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Watch The Game Awards from front row in VR

If you don't have a ticket to the video game industry's Oscars, at least you can pretend to be there.

The Game Awards creator Geoff Keighley takes the stage at last year's event on December 3 in Los Angeles.

Courtesy of The Game Awards

You can get a front row view of The Game Awards for free! -- well, kind of.

This year's awards show celebrating all things games will give fans a seat up close through virtual reality. Cameras will be rigged throughout the Microsoft Theater in Los Angeles, with vantage points including a front-row seat and an onstage robotic camera that will move around during the show.

The first-person perspective of The Game Awards on December 1 is offered through the NextVR app, which is only available on Samsung Gear devices. The app will soon be available on all VR headsets, its creators said.

Newport Beach, California-based NextVR has spearheaded live VR broadcasts of events like the Democratic debate, the US Open and concerts. In October, the company announced it would be broadcasting weekly NBA games, giving basketball fans a virtual courtside seat.

While NextVR's broadcasts typically involve a lot of action and dynamic movements, this will be the first time the company does a live stream of an award show.

Viewers without access to VR can still watch The Game Awards the traditional way, with the show being live-streamed on YouTube, Twitter, Facebook Live, the PlayStation Network, Xbox Live, Twitch and Steam.

A live translated version of the show will also be available for viewers in China through QQ, China's massive social network.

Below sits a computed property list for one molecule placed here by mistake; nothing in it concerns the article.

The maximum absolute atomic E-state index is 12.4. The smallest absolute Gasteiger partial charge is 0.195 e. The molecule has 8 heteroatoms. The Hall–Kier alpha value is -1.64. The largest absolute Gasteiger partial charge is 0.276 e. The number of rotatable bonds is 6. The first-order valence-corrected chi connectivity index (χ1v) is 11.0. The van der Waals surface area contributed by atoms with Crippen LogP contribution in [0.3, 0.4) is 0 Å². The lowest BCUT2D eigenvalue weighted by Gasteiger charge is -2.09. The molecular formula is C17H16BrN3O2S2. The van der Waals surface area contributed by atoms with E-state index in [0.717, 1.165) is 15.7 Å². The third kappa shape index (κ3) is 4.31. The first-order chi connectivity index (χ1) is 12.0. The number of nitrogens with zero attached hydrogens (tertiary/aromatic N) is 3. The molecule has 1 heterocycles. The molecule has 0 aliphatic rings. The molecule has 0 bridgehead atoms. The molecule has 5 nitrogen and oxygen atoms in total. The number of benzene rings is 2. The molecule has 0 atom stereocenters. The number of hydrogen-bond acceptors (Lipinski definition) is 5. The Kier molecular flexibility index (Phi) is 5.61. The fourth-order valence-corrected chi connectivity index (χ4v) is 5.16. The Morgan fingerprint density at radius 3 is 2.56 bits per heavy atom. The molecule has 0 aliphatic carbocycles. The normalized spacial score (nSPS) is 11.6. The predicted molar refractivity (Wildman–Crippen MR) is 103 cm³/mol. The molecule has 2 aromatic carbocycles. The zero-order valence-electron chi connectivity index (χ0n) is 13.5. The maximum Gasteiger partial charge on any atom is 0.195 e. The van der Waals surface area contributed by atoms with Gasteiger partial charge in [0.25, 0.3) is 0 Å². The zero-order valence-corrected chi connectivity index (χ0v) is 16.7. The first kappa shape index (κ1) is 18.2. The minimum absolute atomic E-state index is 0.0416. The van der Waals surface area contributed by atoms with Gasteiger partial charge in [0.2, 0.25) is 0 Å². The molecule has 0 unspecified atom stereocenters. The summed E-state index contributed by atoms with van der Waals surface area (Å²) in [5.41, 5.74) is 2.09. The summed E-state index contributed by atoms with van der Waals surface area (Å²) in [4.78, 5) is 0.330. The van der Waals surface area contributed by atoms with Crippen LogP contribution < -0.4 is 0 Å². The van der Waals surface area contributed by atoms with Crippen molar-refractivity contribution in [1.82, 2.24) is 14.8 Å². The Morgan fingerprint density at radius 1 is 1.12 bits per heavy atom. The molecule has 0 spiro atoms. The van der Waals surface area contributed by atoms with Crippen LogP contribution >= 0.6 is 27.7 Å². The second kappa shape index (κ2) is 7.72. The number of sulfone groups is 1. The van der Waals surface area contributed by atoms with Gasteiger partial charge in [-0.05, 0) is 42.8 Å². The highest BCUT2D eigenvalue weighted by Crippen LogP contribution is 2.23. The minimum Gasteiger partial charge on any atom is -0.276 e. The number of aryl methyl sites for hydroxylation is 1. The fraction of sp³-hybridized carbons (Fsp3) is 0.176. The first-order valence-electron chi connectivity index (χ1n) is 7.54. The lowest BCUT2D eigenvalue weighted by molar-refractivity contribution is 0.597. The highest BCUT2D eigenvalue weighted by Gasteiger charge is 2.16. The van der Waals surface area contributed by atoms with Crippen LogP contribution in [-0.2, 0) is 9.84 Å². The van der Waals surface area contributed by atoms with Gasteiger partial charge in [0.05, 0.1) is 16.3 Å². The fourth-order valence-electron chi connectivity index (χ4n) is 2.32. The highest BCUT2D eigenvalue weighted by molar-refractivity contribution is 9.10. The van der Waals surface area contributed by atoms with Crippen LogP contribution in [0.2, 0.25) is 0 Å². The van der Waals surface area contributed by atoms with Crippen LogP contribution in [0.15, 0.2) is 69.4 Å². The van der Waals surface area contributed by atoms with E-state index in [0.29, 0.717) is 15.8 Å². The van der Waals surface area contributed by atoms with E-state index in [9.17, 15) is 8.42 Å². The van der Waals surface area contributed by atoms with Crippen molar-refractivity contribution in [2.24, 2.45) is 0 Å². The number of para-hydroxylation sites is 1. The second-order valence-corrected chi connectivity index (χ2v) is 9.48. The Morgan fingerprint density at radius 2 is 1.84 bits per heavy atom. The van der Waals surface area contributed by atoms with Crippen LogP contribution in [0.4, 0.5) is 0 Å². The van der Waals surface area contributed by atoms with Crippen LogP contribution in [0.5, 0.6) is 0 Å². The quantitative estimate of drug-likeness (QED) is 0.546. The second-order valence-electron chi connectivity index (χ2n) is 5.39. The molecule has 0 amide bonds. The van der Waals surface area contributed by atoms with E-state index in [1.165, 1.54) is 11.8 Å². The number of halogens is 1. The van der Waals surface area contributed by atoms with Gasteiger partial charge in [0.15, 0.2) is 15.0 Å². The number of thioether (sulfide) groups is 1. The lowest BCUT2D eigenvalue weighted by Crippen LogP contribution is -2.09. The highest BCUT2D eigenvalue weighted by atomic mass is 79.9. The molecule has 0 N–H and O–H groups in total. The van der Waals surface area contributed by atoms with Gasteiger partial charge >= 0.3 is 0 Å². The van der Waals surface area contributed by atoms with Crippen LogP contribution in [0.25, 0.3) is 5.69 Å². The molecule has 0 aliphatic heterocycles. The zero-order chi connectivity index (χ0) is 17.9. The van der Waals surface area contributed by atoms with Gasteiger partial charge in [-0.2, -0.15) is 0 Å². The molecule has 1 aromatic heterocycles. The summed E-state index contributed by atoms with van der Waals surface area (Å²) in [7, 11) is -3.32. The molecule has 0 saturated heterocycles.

"Video games have the power to unite communities from all over the world, and this year we will share the power of gaming with more people than ever before," Geoff Keighley, The Game Awards' creator, said in a statement.

During NextVR's broadcast of the 2015 Democratic presidential debate last October, the stream encountered a few problems with close-ups, quality issues, glitches and delays. Plus, it didn't help that the headset became uncomfortably heated on the user's face for prolonged periods.

The company's co-founder, D.J. Roller, said at the time the disastrous broadcast was "as bad as it's going to get." Since then, the experience has improved for viewers, like during this boxing match in January.

The world will see how an award show plays out in VR starting that night at 5:30 p.m. Pacific. If you'd prefer a view in real life, tickets are available here.

Virtual reality headsets like the Oculus Rift, the HTC Vive, the Google Daydream and the Playstation VR were made with a focus on video games, but have also seen potential in viewing experiences on the platform. NextVR secured $80 million in funding earlier in August for its live broadcasting, as investors continue to see VR as a media experience.

Correction, November 3 at 12:05 p.m. PT: NextVR is based in Newport Beach, California.